Saturday, January 22, 2011


What is real, what is distorted reality, and what is unreal are three very blurry concepts in "The Hour of the Wolf." The viewer is left to piece together what he thinks is real (Alma and Johan's scenes together in the film), what is distorted (weird castle parties?), and what is unreal (the story of the little boy and Johan, and perhaps the scene in the castle with Veronica's "body?"). It is certain that the entire film is a puzzle with the different classifications of scenes as the pieces. I picture this "puzzle" as missing many pieces, or having holes because of the fact that Bergman takes no shame in leaving the viewer saying "huh?" after trying to piece the scenes together into a logical format. He leaves the viewer to decide for himself what is real and what is unreal, thus casting a shadow on said "plot line" because each viewer can interpret the pieces extremely differently.
Johan seems to feel trapped and very anxious in the end. Is it the anxiety of being a father and being tied in yet another way to Alma that makes him try to kill her? Does he really believe that he and Veronica have a future, or does he just feel like he has no other option after she reads his diary and finds that he has been deceiving her?

Also, from Alma's monologue in the beginning, is she regretting becoming "one" with Johsn and being so close to him that she could see the demons too? She believes that she was so close to him that the demons he saw also haunted her, even though she appearsto just be "along for the ride" during the entire film, especially during the castle scenes. The people in the castle seem to praise Johan's work but yet humiliate and torment him. The people from the castle are indeed the "demons" Johan has drawn, perhaps the very incarnations of them. It is shocking that Johan stays in the castle, around the very demons he has drawn. He seems to be alert and aware of the fact that they are the demons haunting him, but he stills accepts them and goes back to the castle a second time. Could perhaps his love for Veronica consume him so much that is he is willing to face the demons and raving? One thing is for sure: the viewer is left to figure that and other various aspects of the movie out for himself.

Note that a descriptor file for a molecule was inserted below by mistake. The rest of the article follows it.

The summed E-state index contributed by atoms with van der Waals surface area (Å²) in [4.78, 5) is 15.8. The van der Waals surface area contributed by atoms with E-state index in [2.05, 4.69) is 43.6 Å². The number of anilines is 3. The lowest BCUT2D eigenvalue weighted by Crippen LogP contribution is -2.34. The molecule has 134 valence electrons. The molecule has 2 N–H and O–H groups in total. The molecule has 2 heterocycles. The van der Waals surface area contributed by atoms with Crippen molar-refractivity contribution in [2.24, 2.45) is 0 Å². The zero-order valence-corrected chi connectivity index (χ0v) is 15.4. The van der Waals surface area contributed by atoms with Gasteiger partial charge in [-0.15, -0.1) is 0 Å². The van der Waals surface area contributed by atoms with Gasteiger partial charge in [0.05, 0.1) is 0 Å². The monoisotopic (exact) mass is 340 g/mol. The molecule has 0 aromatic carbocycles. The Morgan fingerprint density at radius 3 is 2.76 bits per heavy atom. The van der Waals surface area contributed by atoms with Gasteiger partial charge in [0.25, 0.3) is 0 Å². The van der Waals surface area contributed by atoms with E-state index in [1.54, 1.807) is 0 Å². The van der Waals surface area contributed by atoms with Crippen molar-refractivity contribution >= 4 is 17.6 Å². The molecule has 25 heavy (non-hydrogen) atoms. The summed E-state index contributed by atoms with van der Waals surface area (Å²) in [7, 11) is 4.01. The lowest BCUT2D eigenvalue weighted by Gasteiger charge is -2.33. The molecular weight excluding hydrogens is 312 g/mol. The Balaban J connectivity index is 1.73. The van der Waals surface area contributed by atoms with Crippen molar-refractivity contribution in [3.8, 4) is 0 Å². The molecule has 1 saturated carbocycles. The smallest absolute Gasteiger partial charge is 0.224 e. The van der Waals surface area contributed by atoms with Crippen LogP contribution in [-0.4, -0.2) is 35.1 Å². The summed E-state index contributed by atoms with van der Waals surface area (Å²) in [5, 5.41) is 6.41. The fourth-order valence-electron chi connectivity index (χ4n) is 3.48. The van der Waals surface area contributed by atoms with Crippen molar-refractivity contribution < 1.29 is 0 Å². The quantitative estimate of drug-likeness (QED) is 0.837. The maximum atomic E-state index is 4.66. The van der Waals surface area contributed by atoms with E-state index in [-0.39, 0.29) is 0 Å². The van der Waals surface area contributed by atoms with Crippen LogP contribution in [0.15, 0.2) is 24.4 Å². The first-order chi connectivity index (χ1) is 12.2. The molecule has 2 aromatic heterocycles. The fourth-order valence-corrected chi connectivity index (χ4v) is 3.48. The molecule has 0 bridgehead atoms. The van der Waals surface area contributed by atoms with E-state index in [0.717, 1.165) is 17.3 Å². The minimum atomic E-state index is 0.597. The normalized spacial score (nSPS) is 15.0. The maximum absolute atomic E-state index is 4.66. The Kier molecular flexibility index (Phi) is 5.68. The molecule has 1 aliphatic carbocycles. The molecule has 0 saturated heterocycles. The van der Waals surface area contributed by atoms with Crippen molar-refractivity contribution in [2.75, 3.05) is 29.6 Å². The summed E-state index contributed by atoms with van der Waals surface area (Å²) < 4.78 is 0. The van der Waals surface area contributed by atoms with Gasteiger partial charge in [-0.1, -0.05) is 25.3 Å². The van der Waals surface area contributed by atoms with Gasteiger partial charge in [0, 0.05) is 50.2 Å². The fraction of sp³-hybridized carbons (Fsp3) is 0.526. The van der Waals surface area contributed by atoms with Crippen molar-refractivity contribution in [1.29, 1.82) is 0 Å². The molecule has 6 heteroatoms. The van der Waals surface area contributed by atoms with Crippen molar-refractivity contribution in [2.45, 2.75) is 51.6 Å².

1 comment:

  1. You raise an interesting point about the fact that Johan chooses to stay in the castle. In retrospect, I don't think that this was really a conscious or deliberate decision. I’d have to watch it again, but it seems to me that most of Johan’s actions are the direct result of something that his demons have pushed him to do in one way or another. The boy taunts Johan until Johan feels forced to kill him. The therapist annoys Johan until Johan sucker-punches him in the face. It could be that Johan’s demons represent the type of unshakable personal demons that people tend to collect throughout life and just have to live with. Inevitably, a person’s memories, insecurities, etc. will on some level drive his or her behavior. Johan stays in the castle, I think, because he doesn’t have any choice; his actions are being driven by demons he has collected during his lifetime. This is a bit like splitting hairs, I guess, but considering how Johan struggles with his demons throughout the film, it seems that rather than accepting them he is simply overpowered by them.